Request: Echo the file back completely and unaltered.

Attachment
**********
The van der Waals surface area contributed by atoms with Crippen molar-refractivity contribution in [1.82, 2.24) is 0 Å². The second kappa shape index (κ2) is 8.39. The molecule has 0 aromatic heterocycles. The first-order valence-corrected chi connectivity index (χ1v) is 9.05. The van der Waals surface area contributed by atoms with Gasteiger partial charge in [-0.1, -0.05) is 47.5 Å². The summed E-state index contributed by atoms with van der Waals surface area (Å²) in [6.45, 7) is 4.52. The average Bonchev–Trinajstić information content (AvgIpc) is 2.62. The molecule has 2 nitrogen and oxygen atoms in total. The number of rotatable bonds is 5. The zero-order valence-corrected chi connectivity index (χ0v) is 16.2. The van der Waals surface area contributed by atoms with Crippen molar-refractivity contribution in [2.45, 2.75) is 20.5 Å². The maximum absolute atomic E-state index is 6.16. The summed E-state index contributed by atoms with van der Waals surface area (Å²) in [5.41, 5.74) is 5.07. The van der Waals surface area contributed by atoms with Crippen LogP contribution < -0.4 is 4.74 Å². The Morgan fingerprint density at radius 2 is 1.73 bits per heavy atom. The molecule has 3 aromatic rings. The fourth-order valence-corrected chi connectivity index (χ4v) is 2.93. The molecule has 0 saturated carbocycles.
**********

The van der Waals surface area contributed by atoms with Crippen molar-refractivity contribution in [1.82, 2.24) is 0 Å². The second kappa shape index (κ2) is 8.39. The molecule has 0 aromatic heterocycles. The first-order valence-corrected chi connectivity index (χ1v) is 9.05. The van der Waals surface area contributed by atoms with Gasteiger partial charge in [-0.1, -0.05) is 47.5 Å². The summed E-state index contributed by atoms with van der Waals surface area (Å²) in [6.45, 7) is 4.52. The average Bonchev–Trinajstić information content (AvgIpc) is 2.62. The molecule has 2 nitrogen and oxygen atoms in total. The number of rotatable bonds is 5. The zero-order valence-corrected chi connectivity index (χ0v) is 16.2. The van der Waals surface area contributed by atoms with Crippen molar-refractivity contribution in [2.45, 2.75) is 20.5 Å². The maximum absolute atomic E-state index is 6.16. The summed E-state index contributed by atoms with van der Waals surface area (Å²) in [5.41, 5.74) is 5.07. The van der Waals surface area contributed by atoms with Crippen LogP contribution < -0.4 is 4.74 Å². The Morgan fingerprint density at radius 2 is 1.73 bits per heavy atom. The molecule has 3 aromatic rings. The fourth-order valence-corrected chi connectivity index (χ4v) is 2.93. The molecule has 0 saturated carbocycles.